Legroom is ample; I’m 5’5” and had no problems with the back seat. Because of the sloping roof, you might expect people might find their head is uncomfortably close to the ceiling. My friend Harvey is 6’3″ and he said he was surprisingly comfortable back there when he checked it out, so looks are deceiving. It’s worth noting that the shape of the QX55 means some sacrifice of space, as well: it has 54.1 cubic feet compared to 65.1 cubic feet in the QX50. Related to that, my husband and I found that the cargo area was not optimal for loading up a Tundra 45 Yeti cooler due to the angle of the hatch.
Three trim levels are available for this crossover: Luxe, Essential, and Sensory. All variants include all-wheel drive, wireless Apple CarPlay and Android connectivity, Bluetooth, dual-zone temperature control, 20-inch wheels, a power moonroof, heated seats, and the infotainment cluster with two screens: an eight-inch display atop a seven-inch display.
Also standard is a set of driver-assist features like blind-spot detection and automatic emergency braking with pedestrian detection. Adaptive cruise control and ProPILOT Assist are optional on the middle trim and standard on the top-shelf version. If you haven’t used ProPILOT Assist before, it does a solid job of keeping you on the road and alert on long distances while reducing fatigue.
At the top of the trim line, open-pore wood trim, tri-zone automatic climate control, and a motion-activated liftgate punctuate the feature listing, all of which together add a few thousand dollars to the total. One feature that comes with every QX55 that I think is highly underrated is the Zero Gravity seating, which is based on technology used for space travel and designed to support your spine in a neutral position. The end result is less fatigue when driving and maximum comfort long-distance comfort. I have an old neck injury and not every driver’s seat is created equal on that front. Infiniti and Nissan’s Zero Gravity seats are perceptibly better than many of its competitors.
A request, Infiniti: when I wanted to open the door and it was locked, I had to first push the unlock button and then pull the handle. I’d like for it to open in one motion when I want to exit the car. Not having that feels like I’m trying to stand up with my lap belt still buckled.
The Drive: 2022 Infiniti QX55
Maybe because this is the stage of my life that I’m thinking about it more often, I noticed that the QX55 is pretty well-suited for anyone in a “sandwich generation” position with young kids and aging relatives. My parents and in-laws are in their 70s and have a range of mobility issues that could make it difficult to get into a lower sedan or an SUV that’s higher off the ground. The size of the QX55 lends itself well to getting in and out of the vehicle without having to exert much effort.
I think it’d be ideally suited for a hybrid powertrain but Infiniti is not committing to any changes in that vein as of yet. As is, the inline-four turbocharged 2.0-liter powerplant is adequate for most people and I didn’t experience any anxiety about pulling out onto the highway from an entry ramp or passing on the road. To boost efficiency, the VC-turbo engine adapts its variable compression ratio between 14:1 and 8:1 depending on how you drive it; the QX50 was the first production vehicle to offer this tech and it adds power when you need it.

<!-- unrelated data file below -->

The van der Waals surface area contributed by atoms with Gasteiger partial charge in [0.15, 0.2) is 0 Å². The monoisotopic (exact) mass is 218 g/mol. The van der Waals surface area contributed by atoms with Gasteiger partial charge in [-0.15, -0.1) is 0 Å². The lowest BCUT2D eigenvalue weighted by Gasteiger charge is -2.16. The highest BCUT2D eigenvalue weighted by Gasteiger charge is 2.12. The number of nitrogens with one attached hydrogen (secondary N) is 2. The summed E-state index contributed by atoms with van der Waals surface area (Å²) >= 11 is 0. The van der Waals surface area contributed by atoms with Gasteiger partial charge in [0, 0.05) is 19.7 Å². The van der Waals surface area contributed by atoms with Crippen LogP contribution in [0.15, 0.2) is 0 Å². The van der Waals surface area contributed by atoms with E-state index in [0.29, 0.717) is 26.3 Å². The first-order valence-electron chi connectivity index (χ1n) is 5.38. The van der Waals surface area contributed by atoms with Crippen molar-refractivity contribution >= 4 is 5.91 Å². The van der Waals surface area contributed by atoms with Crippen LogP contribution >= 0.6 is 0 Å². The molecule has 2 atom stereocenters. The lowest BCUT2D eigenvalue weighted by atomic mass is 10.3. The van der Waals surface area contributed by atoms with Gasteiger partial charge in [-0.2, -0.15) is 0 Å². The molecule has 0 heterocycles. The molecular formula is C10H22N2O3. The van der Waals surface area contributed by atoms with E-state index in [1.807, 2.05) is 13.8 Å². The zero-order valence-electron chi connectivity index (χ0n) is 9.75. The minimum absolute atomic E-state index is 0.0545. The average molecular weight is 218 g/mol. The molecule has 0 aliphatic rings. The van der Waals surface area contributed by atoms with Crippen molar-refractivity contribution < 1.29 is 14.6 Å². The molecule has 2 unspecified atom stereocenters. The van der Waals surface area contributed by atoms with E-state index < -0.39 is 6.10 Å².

Look, journalists love to hate on the CVT because it’s not made for performance but for efficiency. The CVT offers a subdued ride that is not thrilling nor is it boring; it just is. A push of low-end torque gets you going adequately, and if you consider how most people choose and buy cars, it’s sufficient for an unassuming ride. My prediction is a more enthusiastic reception for the 295-hp 3.5-liter V6 powerplant paired with a nine-speed automatic gearbox that will come with the three-row QX60 later this year.
This model has been machined for more torsional rigidity than the QX50. Combined with the steer-by-wire Direct Adaptive steering, the stiffness of the SUV gives it less control than I like. Wired said it best back in 2014 when it used this system for the first time in the QX50:
“As with features like lane-keeping assist, adaptive cruise control, and parking assist, this further disconnects drivers from driving. Car lovers who spend their weekends yeehawing around mountain roads will howl, but most customers won’t notice the change on their own. Those who do probably won’t care.”
This SUV knows exactly what it is, and it’s not trying to be a sports car in a crossover body. It also doesn’t necessarily need more power unless you’re someone who needs a louder engine with deeper, more powerful notes. In that case, you might want to take a look at a more athletic SUV.
Nissan and Infiniti have been through a tough couple of years, and this feels like a win to me. According to Forbes, Infiniti sales fell 32.5 percent last year, and while every automaker had a span of losses due to the pandemic, Infiniti and Nissan got especially hammered. The parent company’s turmoil is well-documented at this point; it’s attempting an aggressive turnaround that involves slashing models and plants, cutting costs, and going electric. Less clear is where that leaves its luxury brand.
For now, though, at $46,000, the QX55’s starting price is pretty darn good for a luxury SUV. It has a lot going for it in terms of design, standard driver-assist features and amenities; most of all, it’s pleasant to drive. This is the kind of vehicle you could drive for a few years and pass it on to a teen driver or one that your parents could drive confidently into their twilight years, especially if it includes ProPILOT Assist on both ends of that spectrum.
If you have a small family and you don’t need a minivan any bigger, this would be a logical progression; it feels like a graduation of some kind. There are some nitpicky things I didn’t love, like the navigation functionality, the door locks, and the lack of clear tuning options for the audio system. Those of you who detest a CVT aren’t going to go for this, but it will work perfectly well for drivers who want to get from point A to point B with minimal drama.
It looks to me that Infiniti could be on the cusp of a breakthrough, and even if the QX55 isn’t it, it’s a bridge. I’ll look forward to seeing what lessons they’ve gleaned from the QX55 to take it to the next step.